“To me personally, it’s quite annoying because level 1,000 used to be really special because back in Chapter 3, to pass level 200, you would need more XP per level,” he says. “But to grinders who’ve grinded for years, this is nothing. The grind nowadays is easy.”

At the time of reporting, Terns is currently over level 700 for the season, a feat that requires him to play almost 20 hours per day. While he acknowledges that that daily commitment is impossible for the vast majority of gamers, he still thinks the complaints about lower tier leveling changes are overblown.

“I see a lot of people complaining about it being hard to level up. It makes no sense to me. You need to think about how to actually get XP,” he says. “They’re like, ‘Oh, getting level 200 is so difficult.’ No, it’s not. You can literally get level 1,000 by the end of the season by just AFKing every day. A lot of people don’t want to do that though because they think it’s too much effort or they just can’t be bothered to do so.”

There’s irony in the divided opinions between casual Fortnite players and the pros. Casuals feel that the game requires too much of them; Pros think it’s too easy. The only thing that everyone agrees on is that they all want something to change. And given the nature of Fortnite’s seasonal updates, it will, but by the same token it simply can’t please everyone.

Many fans complain that the emphasis on cars have made the game into ‘Twisted Metal’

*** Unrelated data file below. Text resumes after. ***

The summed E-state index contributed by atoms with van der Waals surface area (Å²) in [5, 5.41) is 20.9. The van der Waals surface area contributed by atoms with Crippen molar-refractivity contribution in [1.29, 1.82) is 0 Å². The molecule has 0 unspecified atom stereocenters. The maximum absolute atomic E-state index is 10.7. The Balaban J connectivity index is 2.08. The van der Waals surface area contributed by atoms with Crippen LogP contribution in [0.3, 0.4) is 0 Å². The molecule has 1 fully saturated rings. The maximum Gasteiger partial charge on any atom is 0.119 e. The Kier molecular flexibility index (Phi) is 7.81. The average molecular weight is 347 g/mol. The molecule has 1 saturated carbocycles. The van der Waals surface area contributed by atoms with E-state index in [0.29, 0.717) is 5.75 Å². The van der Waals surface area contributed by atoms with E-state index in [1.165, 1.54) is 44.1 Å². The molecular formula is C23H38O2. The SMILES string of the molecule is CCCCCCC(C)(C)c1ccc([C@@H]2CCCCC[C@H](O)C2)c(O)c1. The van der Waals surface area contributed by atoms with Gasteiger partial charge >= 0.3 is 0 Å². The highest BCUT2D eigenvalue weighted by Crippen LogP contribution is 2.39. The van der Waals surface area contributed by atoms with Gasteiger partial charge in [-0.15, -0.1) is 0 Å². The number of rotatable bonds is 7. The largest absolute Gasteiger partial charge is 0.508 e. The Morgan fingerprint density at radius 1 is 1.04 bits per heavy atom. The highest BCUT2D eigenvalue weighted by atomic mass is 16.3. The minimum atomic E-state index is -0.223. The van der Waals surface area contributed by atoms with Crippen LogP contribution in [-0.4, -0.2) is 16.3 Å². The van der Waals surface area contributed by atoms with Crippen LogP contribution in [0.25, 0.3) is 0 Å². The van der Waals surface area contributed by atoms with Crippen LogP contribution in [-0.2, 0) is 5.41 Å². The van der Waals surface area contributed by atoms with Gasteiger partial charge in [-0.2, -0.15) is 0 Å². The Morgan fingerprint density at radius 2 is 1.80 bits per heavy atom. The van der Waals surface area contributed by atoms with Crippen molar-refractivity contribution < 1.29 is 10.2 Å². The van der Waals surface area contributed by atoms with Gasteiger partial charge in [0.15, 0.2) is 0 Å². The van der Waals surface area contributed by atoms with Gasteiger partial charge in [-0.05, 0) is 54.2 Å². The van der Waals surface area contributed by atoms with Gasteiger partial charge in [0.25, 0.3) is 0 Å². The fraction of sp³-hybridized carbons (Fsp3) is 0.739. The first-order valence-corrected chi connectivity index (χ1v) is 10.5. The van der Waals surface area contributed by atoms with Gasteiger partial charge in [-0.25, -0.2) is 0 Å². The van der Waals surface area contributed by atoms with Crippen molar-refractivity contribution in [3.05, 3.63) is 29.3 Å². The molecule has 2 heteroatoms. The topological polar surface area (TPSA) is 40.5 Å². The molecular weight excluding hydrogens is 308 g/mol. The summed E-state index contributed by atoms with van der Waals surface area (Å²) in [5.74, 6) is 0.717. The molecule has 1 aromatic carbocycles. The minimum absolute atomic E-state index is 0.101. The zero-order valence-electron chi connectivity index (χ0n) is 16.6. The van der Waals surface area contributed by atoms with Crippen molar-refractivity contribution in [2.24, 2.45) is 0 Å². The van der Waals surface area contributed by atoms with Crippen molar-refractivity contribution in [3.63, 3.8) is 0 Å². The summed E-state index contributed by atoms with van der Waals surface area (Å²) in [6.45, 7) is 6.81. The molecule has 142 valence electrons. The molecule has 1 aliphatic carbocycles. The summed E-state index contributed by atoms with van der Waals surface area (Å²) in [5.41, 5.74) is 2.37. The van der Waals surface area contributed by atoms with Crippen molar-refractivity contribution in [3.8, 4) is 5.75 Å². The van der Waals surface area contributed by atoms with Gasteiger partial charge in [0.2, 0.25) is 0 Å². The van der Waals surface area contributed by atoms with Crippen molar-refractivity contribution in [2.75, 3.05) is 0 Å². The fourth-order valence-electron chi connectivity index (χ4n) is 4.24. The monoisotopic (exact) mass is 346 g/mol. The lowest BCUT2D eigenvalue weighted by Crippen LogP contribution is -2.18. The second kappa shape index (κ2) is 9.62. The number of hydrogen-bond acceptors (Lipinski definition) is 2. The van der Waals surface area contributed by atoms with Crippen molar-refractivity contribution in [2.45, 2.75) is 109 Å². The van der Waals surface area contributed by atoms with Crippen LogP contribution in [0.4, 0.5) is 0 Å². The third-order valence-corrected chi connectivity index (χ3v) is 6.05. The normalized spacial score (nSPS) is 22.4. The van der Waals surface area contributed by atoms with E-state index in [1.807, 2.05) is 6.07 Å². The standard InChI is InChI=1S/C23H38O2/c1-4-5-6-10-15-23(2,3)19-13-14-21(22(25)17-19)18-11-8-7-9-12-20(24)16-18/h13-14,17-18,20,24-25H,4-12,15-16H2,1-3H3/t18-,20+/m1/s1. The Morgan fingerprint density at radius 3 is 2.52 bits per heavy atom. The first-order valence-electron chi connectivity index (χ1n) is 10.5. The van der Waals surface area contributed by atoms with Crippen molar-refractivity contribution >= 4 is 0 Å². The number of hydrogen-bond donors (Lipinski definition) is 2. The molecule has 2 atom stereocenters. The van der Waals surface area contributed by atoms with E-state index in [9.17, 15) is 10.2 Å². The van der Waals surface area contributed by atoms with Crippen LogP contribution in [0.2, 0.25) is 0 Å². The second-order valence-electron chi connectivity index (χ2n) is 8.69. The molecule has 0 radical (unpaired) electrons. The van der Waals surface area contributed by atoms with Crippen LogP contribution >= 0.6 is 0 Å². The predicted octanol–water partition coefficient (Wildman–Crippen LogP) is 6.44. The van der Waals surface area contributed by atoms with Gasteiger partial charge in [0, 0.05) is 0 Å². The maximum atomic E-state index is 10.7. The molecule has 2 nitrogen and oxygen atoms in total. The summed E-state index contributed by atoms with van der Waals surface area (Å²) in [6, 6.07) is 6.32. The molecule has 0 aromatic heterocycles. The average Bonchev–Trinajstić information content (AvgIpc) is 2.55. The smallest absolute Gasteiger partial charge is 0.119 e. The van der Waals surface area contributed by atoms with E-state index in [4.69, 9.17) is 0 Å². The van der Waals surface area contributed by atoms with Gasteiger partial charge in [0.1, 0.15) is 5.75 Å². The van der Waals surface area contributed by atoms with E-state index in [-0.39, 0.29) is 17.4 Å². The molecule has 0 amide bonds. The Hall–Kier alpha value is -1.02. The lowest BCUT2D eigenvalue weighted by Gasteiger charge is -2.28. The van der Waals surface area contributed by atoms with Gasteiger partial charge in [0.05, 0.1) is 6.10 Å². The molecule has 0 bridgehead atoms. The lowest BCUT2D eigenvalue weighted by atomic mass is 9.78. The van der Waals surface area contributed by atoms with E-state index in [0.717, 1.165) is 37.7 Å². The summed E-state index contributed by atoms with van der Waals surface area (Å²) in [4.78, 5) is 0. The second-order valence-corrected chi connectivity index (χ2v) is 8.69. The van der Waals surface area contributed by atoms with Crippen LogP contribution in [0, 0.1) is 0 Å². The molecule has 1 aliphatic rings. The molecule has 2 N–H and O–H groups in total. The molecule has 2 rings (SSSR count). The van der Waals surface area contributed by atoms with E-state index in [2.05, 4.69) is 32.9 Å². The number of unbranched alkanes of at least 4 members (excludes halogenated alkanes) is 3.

Epic Games

It’s an issue that’s plagued the game over the years, as its active player base fluctuates season to season. After reintroducing the OG map for a limited time in December, a roughly 30-day window compared to most maps’ 70-90 day lifespan, Fortnite’s average concurrent player base skyrocketed to an all-time peak of over 11.6 million. Since then, it’s dropped month over month, now rounding out at about 2.4 million for the last 30 days.


And so it will continue through the peaks and valleys of engagement as the game undergoes its never-ending metamorphosis. Both Lootstation and Terns told Rolling Stone that, unlike many players, they’re generally fans of the current season. Words like “fun” and “chaotic” were thrown around, and while Lootstation enjoys the litany of new modes and the game’s ability to adapt, Terns is less keen on the franchise crossovers and pop cultural collabs. Both, however, seem to agree that the game’s best way forward is to promote its bread and butter to reconnect with players overwhelmed by the experiential smorgasbord.

“I think what Fortnite are doing with the metaverse is a really cool idea,” Lootstation says, “But they should still make Battle Royale their main focus.”